Passkeys: What the Heck and Why?
These things called passkeys sure are making the rounds these days. They were a main attraction at W3C TPAC 2022, gained support in Safari 16, are finding their way into macOS and iOS, and are slated to be the future for password managers like 1Password. They are already supported in Android, and will soon find their way into Chrome OS and Windows in future releases.
Geeky OS security enhancements don’t exactly make big headlines in the front-end community, but it stands to reason that passkeys are going to be a “thing”. And considering how passwords and password apps affect the user experience of things like authentication and form processing, we might want to at least wrap our minds around them, so we know what’s coming.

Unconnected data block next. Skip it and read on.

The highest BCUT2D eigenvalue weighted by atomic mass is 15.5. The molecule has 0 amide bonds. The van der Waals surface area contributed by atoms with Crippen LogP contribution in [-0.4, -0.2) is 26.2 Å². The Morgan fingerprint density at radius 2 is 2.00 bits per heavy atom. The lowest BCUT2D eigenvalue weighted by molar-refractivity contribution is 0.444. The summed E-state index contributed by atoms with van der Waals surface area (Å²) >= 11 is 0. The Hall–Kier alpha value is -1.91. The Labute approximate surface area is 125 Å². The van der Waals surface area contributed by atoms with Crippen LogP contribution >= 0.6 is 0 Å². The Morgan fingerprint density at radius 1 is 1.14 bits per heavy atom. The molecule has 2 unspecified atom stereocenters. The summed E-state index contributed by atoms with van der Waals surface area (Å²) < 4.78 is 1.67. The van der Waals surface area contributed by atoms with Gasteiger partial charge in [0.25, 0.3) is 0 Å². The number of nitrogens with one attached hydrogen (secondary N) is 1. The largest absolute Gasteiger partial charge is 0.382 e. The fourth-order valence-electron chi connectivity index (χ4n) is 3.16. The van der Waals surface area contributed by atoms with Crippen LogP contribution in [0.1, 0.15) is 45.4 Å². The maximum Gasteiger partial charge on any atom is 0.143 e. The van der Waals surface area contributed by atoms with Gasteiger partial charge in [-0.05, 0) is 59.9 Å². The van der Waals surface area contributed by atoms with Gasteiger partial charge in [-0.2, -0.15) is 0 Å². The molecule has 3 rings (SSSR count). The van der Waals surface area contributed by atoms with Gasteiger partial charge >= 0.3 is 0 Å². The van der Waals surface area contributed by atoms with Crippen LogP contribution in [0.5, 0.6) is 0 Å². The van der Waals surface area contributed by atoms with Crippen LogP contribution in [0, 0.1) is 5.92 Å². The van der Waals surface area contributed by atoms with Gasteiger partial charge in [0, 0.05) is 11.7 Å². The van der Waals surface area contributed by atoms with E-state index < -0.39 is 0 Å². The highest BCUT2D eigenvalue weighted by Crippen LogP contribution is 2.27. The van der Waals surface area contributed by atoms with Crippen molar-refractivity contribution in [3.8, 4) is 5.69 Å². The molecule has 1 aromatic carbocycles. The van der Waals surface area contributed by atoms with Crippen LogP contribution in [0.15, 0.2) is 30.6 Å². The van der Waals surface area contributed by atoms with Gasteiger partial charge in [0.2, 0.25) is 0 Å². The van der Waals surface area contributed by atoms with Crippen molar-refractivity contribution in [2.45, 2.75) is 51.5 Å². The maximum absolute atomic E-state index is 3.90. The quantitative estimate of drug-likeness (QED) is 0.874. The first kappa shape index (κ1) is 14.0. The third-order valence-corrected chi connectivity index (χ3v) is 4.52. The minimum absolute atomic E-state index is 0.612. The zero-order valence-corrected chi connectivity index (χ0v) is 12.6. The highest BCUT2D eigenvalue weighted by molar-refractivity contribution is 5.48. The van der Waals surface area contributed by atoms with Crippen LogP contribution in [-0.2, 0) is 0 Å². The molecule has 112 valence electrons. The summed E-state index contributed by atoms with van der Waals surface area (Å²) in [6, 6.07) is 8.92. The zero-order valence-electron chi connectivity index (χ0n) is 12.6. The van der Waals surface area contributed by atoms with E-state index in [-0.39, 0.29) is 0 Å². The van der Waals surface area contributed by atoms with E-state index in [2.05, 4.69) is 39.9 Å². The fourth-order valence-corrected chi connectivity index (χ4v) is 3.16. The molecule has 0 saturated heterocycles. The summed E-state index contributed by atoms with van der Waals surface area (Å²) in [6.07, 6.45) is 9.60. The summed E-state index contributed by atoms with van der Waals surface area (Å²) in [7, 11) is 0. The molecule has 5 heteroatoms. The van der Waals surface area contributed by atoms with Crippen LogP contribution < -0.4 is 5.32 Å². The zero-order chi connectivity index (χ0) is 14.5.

That’s the point of this article. I’ve been studying and experimenting with passkeys — and the WebAuthn API they are built on top of — for some time now. Let me share what I’ve learned.
Table of contents
What are passkeys?
How do passkeys replace passwords?
More about cryptography
How do we access passkeys?
The difference between passkeys and WebAuthn
The process… in a nutshell
The meat and potatoes
Where are things going?
A guide to wrapping in CSS
Before the introduction of the Flexbox layout model, most designers and developers used different te...